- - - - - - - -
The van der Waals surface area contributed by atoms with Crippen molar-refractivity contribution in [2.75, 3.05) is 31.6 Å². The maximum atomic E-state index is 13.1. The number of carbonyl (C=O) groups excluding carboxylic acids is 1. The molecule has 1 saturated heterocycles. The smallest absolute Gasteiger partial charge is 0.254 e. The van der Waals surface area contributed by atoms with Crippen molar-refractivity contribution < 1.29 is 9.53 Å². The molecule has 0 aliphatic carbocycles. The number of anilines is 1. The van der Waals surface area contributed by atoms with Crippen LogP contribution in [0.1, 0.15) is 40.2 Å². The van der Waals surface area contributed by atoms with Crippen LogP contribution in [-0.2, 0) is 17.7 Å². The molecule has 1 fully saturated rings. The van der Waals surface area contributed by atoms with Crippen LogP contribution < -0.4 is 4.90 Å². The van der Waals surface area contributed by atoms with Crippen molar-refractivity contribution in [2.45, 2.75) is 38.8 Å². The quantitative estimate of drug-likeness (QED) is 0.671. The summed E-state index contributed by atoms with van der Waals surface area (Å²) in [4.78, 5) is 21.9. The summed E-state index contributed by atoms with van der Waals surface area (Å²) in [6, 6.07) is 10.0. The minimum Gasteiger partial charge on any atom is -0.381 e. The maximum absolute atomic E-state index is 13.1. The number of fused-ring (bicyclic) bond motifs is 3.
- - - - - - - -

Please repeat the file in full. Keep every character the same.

The van der Waals surface area contributed by atoms with Crippen molar-refractivity contribution in [2.75, 3.05) is 31.6 Å². The maximum atomic E-state index is 13.1. The number of carbonyl (C=O) groups excluding carboxylic acids is 1. The molecule has 1 saturated heterocycles. The smallest absolute Gasteiger partial charge is 0.254 e. The van der Waals surface area contributed by atoms with Crippen molar-refractivity contribution < 1.29 is 9.53 Å². The molecule has 0 aliphatic carbocycles. The number of anilines is 1. The van der Waals surface area contributed by atoms with Crippen LogP contribution in [0.1, 0.15) is 40.2 Å². The van der Waals surface area contributed by atoms with Crippen LogP contribution in [-0.2, 0) is 17.7 Å². The molecule has 1 fully saturated rings. The van der Waals surface area contributed by atoms with Crippen LogP contribution < -0.4 is 4.90 Å². The van der Waals surface area contributed by atoms with Crippen molar-refractivity contribution in [2.45, 2.75) is 38.8 Å². The quantitative estimate of drug-likeness (QED) is 0.671. The summed E-state index contributed by atoms with van der Waals surface area (Å²) in [4.78, 5) is 21.9. The summed E-state index contributed by atoms with van der Waals surface area (Å²) in [6, 6.07) is 10.0. The minimum Gasteiger partial charge on any atom is -0.381 e. The maximum absolute atomic E-state index is 13.1. The number of fused-ring (bicyclic) bond motifs is 3.